Project Comet: Designing with Real Data
Earlier this month we announced Project Comet to the world and the reception has been tremendous. The team and I are humbled by all the positivity and requests for early access. For those who haven’t heard of it yet, Project Comet is a brand new design tool from Adobe that allows you to design and prototype in a single tool.
Building a new design tool from the ground up has benefits: performance, simplicity and focus. It also allows us to re-think and challenge everything, like the role of real data in the design process.
I put together some of the ideas I had regarding this in an experimental build of Project Comet and presented it at Adobe MAX 2015 Sneaks:
Caveat: Like all MAX Sneak demos, this is a work in progress and subject to change. The UI/features shown in this demo are all super early.
There are many interesting things being shown in the video. Before we dive into that, I’d like to step back a bit and explain how we got here.
Designing with Real Data
As an engineer, edge cases in design have always fascinated me. Real data in design surfaces them early, often having a fundamental impact on design. The UX design community has also started to champion the importance of real data:
We see the world and our users as they are, instead of how we imagine them to be. Designing with real data means we can move faster, surface problems and additional constraints sooner, and ultimately create better experiences for our users. — Josh Puckett on Modern Design Tools: Using Real Data
I remember a conversation early on in the brainstorming process with Talin Wadsworth (our lead designer), Narciso (NJ) Jaramillo (jack of all trades) and Tom Krcha (product manager) about using real data in designs and how design tools should help. We were excited and had tons of ideas, but it faded into the background as we surged on to build a product from the ground up.
We turned our attention to a more fundamental problem: designing repeated items in lists and grids — an essential pattern in mobile and web designs, but one that’s tedious to create manually. To make this easier, we came up with the Repeat Grid tool. You can select any item on canvas and repeat it horizontally or vertically. Items in a Repeat Grid maintain position and style, but text content and images can change. Padding can be visually adjusted.
Once we finished implementing the first pass of Repeat Grid, the conversation about real data in designs resurfaced in my mind.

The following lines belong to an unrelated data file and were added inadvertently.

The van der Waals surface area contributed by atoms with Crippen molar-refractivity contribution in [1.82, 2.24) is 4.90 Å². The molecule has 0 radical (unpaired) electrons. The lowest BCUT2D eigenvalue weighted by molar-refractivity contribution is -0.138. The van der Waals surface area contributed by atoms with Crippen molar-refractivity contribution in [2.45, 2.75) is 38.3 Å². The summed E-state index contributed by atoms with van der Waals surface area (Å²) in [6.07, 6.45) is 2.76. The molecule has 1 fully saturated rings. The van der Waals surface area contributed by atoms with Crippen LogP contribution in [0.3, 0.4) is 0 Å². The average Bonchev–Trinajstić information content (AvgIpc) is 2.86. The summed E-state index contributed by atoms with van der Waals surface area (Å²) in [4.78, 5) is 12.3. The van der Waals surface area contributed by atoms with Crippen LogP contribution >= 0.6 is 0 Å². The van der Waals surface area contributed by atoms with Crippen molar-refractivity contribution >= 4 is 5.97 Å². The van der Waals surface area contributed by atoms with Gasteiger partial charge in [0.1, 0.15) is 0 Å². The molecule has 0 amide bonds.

One problem with figuring out how to flow data into a design is that in a standard design tool, there is no semantic structure: the design is just a bunch of individual graphic objects — shapes, images, text items. But data by its very nature is structured. You can try to add ways to impose structure on a design, but they can be cumbersome and impede the design workflow.
Repeat Grid introduces a simple structure to your design. It also solves another key problem: selection. Selecting a single item in a Repeat Grid affects all repeated instances of that item. This means that if you have a list of ten names, you can flow it onto the design canvas after selecting a single text item in a Repeat Grid. No need to select each instance of text one by one.
Real Data in Project Comet
In the experimental build shown at MAX Sneaks, data (text or images) can flow into your design via multiple channels:
- Built-in sample content.
- Local filesystem.
- Google Sheets.
Note: Everything shown below is a work in progress and subject to change.
Built-in Realistic Sample Content
Every time you select a sample like “Name”, you get a random list of names.
Data from your filesystem
Drag and drop a text file onto an item in a Repeat Grid and text from the file fills in.
You could imagine working with JSON or CSV data as well, filling different items in a repeat grid from different properties or columns in the data.
Data from Google Sheets
Type in a Google Sheet URL and select a column to quickly bring in data from the cloud into your design. Switching columns lets you quickly try different sets of data in your design. One interesting use case here is to switch between different sets of localized strings for a menu — this can quickly show you where your design might break in different languages.
Data from Web
Navigate to any webpage and as you hover your mouse over repeated items in the web page, a highlight is shown over other repeated instances. One click can bring in text/images into your design. Using your company’s webpages can bring in realistic data relevant to your design without developer intervention.
This part is so much fun. I’ve demoed it often by navigating to Facebook and bringing in pictures and names of my actual friends in a few clicks. It was also interesting to navigate to Adobe Stock. In just a few clicks, you’re able to see a visually diverse amount of images flow directly into your design.
This post was originally published on Medium.